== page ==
In a number of articles, we’ve expressed or implied that X and O’s, techniques, drills and strategy are all extremely important but at the very heart of coaching are people centered and general philosophical concerns. That’s exactly why you’ll watch certain successful programs and say to yourself, “There’s nothing really special about what they do.”
Of course, talent being relatively equal, you know deep down that it’s not so much about the “what” that they do-as it is about the “how” they do it. These coaches seem to have a knack for creating an environment that is pretty balanced in terms of its approach and how everyone (players, coaches, parents, managers, fans, alumni) fits together and interacts.
Generally, these coaches have had some time to develop their programs to this level but there are those who arrive at this balance early in their careers. In either case, I believe that they’re balanced because they’ve found answers that work for them and their constituents to these simple coaching seeming contradictions.
HAVE FUN/BE SERIOUS: I’ve seen youth coaches treat a game like their next meal stood in the balance and on the other hand, I saw an NBA Finals Golden State Warriors’ chalkboard, on which Steve Kerr wrote, “Let It Fly” as one of the keys to that night’s game. You would think that the lower the level, the more that fun would be a prime motivation but that begins and ends with that program’s CEO, the head coach. On the flip side, we’re all serious to one degree or another because it’s a way to make a living, a vocation or just an avocation. Everyone who starts playing basketball and continues to play is in it for the enjoyment. I would say this- if players aren’t having fun, the less serious they’ll want to be about the game.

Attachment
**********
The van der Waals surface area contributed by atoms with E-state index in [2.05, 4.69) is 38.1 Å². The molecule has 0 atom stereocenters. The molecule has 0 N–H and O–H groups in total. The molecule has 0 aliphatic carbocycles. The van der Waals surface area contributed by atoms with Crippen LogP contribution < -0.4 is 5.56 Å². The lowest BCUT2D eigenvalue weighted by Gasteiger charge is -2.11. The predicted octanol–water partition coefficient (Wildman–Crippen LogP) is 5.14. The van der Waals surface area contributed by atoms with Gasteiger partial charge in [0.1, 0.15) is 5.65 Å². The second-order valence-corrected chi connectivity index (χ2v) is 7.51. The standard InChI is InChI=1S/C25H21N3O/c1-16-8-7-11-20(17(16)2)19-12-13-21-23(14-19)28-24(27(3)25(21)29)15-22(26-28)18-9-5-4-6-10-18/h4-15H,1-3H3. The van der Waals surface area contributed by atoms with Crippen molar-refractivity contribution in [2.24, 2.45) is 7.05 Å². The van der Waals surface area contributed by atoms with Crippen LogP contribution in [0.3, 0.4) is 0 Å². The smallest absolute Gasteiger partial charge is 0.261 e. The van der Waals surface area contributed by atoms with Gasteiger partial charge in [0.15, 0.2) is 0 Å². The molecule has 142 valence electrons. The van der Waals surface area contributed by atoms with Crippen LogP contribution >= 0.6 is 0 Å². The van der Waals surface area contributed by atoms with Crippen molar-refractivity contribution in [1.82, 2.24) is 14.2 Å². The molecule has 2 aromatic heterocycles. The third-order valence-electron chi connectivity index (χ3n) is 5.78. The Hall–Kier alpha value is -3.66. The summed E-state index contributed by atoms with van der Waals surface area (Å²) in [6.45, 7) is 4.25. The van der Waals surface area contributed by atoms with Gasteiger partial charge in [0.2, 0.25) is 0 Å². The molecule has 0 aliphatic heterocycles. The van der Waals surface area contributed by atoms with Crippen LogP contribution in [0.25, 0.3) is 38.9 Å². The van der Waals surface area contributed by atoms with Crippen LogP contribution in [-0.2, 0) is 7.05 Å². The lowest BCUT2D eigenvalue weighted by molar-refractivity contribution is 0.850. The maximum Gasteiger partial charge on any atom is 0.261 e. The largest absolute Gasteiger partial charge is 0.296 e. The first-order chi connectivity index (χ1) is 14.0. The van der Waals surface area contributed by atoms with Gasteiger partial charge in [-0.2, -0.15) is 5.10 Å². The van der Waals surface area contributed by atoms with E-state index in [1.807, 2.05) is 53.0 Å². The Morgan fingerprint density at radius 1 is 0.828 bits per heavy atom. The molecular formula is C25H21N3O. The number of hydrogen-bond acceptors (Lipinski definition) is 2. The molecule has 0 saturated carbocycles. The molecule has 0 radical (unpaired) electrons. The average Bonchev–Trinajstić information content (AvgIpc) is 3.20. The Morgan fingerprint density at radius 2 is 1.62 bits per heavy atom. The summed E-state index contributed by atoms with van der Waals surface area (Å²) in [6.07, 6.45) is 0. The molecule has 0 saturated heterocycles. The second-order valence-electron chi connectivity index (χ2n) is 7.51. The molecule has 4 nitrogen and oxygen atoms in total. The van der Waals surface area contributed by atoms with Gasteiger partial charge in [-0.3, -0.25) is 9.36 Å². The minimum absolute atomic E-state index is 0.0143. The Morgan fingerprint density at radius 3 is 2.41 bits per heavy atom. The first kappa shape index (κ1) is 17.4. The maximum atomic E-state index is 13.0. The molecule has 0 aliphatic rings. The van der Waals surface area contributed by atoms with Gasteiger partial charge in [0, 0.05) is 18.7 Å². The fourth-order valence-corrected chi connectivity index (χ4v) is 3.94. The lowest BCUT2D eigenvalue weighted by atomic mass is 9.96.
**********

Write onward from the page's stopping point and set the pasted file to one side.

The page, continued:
REALISM/IDEALISM: For instance, how do you define a role for a player based on his athletic ability, skill set and intangibles package (reality) and yet motivate and give that same player space to grow (ideal). This can be a tough balancing act and some coaches excel here. The minute players think you’ve got them “boxed in”, the less likely they’ll achieve and improve. When that happens to a player, the team achieves and improves a little less.
EXECUTION/FREEDOM: On one end of the spectrum you have execution “robots” and on the other end you have players with little or no responsibility. The amount of freedom to let players “play basketball” and take what the opponent gives when the planned structure breaks down is not an easy decision for a coach. It usually varies from team to team and player to player. However, the very best coaches get this right more often than not.
ATTACK/UNDER CONTROL: One of the most difficult balancing acts for coaches and players is attacking, yet under control. I’m not sure I agree with the saying, “Let the game come to you,” because it sounds a little passive. Perhaps “playing aggressively within oneself” is closer to the ideal. Whatever terminology and teaching methods are used, coaches who are good at this concept can successfully coach a wide variety of offenses.
DEFENSIVE AGRESSIVENESS/MINIMAL FOULING: This is the defensive counterpart to attack under control. A team that can be tough at the defensive end reducing the number of looks by an opponent and/or making an opponent turn the ball over with a low foul ratio has the perfect defensive balance. This is also a very challenging balancing act for a coach but with daily emphasis (no matter the system), this balance can be improved.
If a coach has good balance in all five areas, I would say that he has a good grip on the art of coaching and I firmly believe that in many cases, that trumps the specific elements of basketball “science”- the technical side.